An ‘Oz’-inspired journey is a real life-changer in ‘Somewhere Over the Border’
Brian Quijada’s charming but uneven world-premiere musical at Teatro Vista needs just a bit more finessing.
A young farm girl dreams of finding a richer life beyond the confines of her rural existence. When a powerful storm changes her circumstances, she sets out on a journey to find a renowned power broker who can grant her wish. Along the way, she picks up three traveling companions, each with a favor to ask of this great and powerful man.
Yes, this is the familiar story of Dorothy Gale imagining the Technicolor lands “Somewhere Over the Rainbow.”
But, in “Somewhere Over the Border,” the charming if uneven new musical that opened Thursday night in a world-premiere production by Chicago’s Teatro Vista, it’s also the story of Reina, a young mother in 1970s El Salvador, and the lengths to which she’s driven by the promise of a better life in the United States.
When: Through June 12
Where: Windy City Playhouse, 3014 W. Irving Park Rd.
Run time: 1 hour 50 minutes, with no intermission
Writer, composer and actor Brian Quijada, the real-life Reina’s youngest son, won a Jeff Award for his autobiographical solo performance “Where Did We Sit on the Bus?,” first produced by Teatro Vista in 2016. In that dynamic, music-driven piece, he recounted a childhood in various Chicago suburbs, seeking his place in the world as a first-generation child of Salvadoran immigrants.
Here, Quijada turns the spotlight on his mother, telling the story of how and why she came to the United States, leaving behind an infant son — Quijada’s half-brother, Fernando — with the hope that he could one day follow her to a new home in America.
And, yes, “The Wizard of Oz” is an inspiration — not for Reina’s decision but for her son’s retelling of it. The MGM film became a favorite of his mom’s to watch with her kids, and so Quijada has decided to drape the story of his mother’s migration very loosely over the frame of L. Frank Baum’s classic story.
Quijada’s fictionalized version of Reina (appealingly played by operatically trained newcomer Gabriela Moscoso) is dressed in pigtails tied with blue ribbon. Scenic designer Yvonne Miranda provides a circular thrust stage painted with yellow bricks.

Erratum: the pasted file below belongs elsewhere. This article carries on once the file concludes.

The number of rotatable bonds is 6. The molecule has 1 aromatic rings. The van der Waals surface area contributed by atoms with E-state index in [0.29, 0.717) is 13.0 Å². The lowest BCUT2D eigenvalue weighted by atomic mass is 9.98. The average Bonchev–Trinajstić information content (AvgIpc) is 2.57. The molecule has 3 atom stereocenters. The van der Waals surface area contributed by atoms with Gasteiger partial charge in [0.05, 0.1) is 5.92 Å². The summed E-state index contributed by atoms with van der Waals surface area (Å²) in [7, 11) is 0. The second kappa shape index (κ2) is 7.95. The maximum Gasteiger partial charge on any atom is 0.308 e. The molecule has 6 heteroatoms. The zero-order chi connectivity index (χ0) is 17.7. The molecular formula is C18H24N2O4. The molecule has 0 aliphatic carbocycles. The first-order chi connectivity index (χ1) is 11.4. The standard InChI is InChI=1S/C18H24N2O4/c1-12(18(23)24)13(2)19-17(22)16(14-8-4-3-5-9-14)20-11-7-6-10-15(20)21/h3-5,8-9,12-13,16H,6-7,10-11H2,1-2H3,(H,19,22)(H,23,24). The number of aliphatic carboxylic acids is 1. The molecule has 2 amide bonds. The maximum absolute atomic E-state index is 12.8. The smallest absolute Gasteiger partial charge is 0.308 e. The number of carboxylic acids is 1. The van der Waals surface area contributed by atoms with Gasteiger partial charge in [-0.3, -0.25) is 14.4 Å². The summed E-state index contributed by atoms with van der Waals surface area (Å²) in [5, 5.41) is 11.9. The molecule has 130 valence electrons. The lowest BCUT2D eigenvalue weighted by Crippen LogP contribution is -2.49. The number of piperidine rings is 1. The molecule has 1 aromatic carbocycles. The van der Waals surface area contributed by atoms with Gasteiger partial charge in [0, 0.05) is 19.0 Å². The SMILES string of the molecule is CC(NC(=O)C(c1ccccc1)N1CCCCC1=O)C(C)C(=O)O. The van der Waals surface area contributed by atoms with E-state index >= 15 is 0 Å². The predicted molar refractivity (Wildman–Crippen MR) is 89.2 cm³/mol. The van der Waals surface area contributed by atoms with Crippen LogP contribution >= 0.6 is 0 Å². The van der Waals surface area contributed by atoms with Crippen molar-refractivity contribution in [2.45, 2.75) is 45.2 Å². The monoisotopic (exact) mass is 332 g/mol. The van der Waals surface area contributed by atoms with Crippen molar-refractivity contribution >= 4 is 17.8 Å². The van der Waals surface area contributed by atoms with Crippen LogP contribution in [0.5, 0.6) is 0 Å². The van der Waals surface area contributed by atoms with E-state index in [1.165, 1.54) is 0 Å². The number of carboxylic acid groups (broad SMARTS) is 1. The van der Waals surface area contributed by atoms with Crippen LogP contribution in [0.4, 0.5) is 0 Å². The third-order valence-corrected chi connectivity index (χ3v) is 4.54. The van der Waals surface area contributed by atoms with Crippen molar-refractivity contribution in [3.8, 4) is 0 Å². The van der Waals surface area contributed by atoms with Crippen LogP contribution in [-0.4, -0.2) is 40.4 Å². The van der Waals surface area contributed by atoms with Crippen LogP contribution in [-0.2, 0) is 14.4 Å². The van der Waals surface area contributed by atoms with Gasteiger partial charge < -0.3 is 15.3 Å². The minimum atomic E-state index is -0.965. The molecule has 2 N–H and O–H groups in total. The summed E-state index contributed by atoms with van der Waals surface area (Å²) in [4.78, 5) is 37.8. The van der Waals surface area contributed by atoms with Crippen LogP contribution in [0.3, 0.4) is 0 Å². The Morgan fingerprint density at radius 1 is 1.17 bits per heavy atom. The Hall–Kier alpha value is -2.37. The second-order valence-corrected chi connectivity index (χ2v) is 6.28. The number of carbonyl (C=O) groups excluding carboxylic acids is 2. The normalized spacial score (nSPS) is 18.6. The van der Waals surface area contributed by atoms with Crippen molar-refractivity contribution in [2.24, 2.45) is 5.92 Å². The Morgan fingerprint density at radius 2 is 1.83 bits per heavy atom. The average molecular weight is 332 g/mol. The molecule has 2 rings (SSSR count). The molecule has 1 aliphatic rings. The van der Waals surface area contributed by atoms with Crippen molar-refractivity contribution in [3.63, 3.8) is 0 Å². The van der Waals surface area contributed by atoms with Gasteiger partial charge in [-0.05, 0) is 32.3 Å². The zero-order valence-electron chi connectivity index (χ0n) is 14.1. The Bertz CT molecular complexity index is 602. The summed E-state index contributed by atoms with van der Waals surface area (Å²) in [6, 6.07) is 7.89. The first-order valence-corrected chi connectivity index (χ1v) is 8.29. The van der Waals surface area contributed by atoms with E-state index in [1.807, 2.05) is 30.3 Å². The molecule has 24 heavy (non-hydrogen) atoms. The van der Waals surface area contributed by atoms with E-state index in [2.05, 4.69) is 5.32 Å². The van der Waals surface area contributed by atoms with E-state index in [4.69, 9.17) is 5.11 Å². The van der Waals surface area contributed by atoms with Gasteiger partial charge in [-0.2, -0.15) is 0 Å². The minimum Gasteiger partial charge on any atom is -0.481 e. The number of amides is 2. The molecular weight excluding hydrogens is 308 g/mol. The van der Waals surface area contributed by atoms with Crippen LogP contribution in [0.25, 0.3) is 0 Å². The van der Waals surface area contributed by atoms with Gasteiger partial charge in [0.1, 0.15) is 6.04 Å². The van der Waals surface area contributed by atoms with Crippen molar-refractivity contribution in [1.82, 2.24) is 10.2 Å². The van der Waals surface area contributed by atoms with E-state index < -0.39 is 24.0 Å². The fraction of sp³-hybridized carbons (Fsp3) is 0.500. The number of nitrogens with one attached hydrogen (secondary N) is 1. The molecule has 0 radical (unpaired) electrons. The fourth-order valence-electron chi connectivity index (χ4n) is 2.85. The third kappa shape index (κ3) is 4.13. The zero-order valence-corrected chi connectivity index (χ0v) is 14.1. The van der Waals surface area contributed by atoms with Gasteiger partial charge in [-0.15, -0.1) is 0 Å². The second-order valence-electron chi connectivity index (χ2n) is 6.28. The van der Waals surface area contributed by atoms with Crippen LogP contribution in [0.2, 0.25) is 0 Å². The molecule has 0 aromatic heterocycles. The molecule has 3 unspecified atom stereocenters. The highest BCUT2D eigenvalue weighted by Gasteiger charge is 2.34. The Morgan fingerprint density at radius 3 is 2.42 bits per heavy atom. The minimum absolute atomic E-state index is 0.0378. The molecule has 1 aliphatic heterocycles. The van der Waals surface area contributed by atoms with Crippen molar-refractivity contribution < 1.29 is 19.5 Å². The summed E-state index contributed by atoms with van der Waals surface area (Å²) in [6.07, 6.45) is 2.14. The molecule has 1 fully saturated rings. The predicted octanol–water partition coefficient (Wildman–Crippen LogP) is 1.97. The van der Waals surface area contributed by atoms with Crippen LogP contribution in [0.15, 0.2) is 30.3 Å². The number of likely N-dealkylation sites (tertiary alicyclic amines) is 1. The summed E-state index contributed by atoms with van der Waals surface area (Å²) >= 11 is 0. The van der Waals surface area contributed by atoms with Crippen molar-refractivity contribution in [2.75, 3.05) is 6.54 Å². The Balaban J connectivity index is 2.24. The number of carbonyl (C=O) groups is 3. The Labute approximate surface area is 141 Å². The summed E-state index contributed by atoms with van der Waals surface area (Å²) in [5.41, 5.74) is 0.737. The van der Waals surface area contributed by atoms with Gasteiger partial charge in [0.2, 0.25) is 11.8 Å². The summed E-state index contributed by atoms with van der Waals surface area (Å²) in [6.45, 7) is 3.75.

The tornado, in this instance, is metaphorical: a “storm of events” that enables Reina to embark on the difficult and costly trip, leaving her baby and a note for her stern, practical mother (Claudia Quesada).
Liviu Pasare’s video projections, which do much of the scene-setting in director Denise Yvette Serna’s staging, provide twister imagery in case anyone has missed the connection.
Reina sets off to meet “El Gran Coyote del Tijuana,” a wizard at facilitating border crossings who can put her on the path to “the majestic green.” You know, a green card.
On her journey, she meets three companions who end up joining her quest. Cruz (Tommy Rivera-Vega), a Guatemalan banana farmer, wants to pursue higher education. Silvano (Andrés Enriquez), a heavy-drinking innkeeper in Tapachula, Mexico, is nursing a broken heart over his wife and kids going to America without him. And Leona (Amanda Raquel Martinez), a quirky nun at a convent in Guadalajara, has never mustered the courage to pursue her fantasy of becoming a rock star in the United States.
The actors’ comic portrayals of these scarecrow, tin man and lion stand-ins are multilayered delights, as are the distinct and defining signature songs Quijada has written for them.
And Quijada is a charismatic presence, narrating the action and sitting in on guitar with the band in the center of the yellow-brick ring.
But much of Quijada’s score and script are, at this point in this new show’s life, a bit too repetitive. While the songs vary in genre and mood, he leans on a few musical motifs too frequently.
And the Oz of it all just takes a bit too long to show up. It’s important to establish Reina’s situation in El Salvador, but the opening sequence drags. By the time she starts her journey, we’re about 45 minutes into a nearly two-hour, intermissionless show.
Quijada also could trim the scenes after Reina makes it across the border, which feel like a very long wind-down.
There’s a lot of wonderful already here. A little narrative rebalancing could make it really whiz.